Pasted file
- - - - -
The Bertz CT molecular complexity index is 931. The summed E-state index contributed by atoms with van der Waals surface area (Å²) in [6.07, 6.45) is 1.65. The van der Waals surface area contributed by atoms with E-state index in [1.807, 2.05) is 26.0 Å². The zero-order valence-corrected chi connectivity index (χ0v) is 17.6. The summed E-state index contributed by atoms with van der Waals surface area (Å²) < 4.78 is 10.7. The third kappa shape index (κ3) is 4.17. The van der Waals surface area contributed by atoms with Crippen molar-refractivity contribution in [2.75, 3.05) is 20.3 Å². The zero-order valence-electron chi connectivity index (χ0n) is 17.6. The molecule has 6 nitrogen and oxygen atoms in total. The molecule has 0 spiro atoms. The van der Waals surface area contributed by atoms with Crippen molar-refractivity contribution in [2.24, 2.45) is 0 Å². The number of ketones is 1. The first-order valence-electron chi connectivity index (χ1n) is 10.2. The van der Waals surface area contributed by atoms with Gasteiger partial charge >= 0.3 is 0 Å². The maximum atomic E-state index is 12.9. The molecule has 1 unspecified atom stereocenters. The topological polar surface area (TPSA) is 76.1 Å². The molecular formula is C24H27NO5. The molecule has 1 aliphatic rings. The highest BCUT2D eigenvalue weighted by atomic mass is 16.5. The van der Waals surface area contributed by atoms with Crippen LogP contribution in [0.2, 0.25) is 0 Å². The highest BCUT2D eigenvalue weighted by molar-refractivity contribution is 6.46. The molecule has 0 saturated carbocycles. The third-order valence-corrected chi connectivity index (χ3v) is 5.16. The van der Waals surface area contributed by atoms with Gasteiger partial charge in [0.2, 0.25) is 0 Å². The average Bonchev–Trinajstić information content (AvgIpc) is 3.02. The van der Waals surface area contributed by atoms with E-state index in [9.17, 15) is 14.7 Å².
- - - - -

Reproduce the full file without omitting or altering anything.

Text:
The Bertz CT molecular complexity index is 931. The summed E-state index contributed by atoms with van der Waals surface area (Å²) in [6.07, 6.45) is 1.65. The van der Waals surface area contributed by atoms with E-state index in [1.807, 2.05) is 26.0 Å². The zero-order valence-corrected chi connectivity index (χ0v) is 17.6. The summed E-state index contributed by atoms with van der Waals surface area (Å²) < 4.78 is 10.7. The third kappa shape index (κ3) is 4.17. The van der Waals surface area contributed by atoms with Crippen molar-refractivity contribution in [2.75, 3.05) is 20.3 Å². The zero-order valence-electron chi connectivity index (χ0n) is 17.6. The molecule has 6 nitrogen and oxygen atoms in total. The molecule has 0 spiro atoms. The van der Waals surface area contributed by atoms with Crippen molar-refractivity contribution in [2.24, 2.45) is 0 Å². The number of ketones is 1. The first-order valence-electron chi connectivity index (χ1n) is 10.2. The van der Waals surface area contributed by atoms with Gasteiger partial charge >= 0.3 is 0 Å². The maximum atomic E-state index is 12.9. The molecule has 1 unspecified atom stereocenters. The topological polar surface area (TPSA) is 76.1 Å². The molecular formula is C24H27NO5. The molecule has 1 aliphatic rings. The highest BCUT2D eigenvalue weighted by atomic mass is 16.5. The van der Waals surface area contributed by atoms with Crippen LogP contribution in [0.2, 0.25) is 0 Å². The highest BCUT2D eigenvalue weighted by molar-refractivity contribution is 6.46. The molecule has 0 saturated carbocycles. The third-order valence-corrected chi connectivity index (χ3v) is 5.16. The van der Waals surface area contributed by atoms with Gasteiger partial charge in [0.2, 0.25) is 0 Å². The average Bonchev–Trinajstić information content (AvgIpc) is 3.02. The van der Waals surface area contributed by atoms with E-state index in [9.17, 15) is 14.7 Å².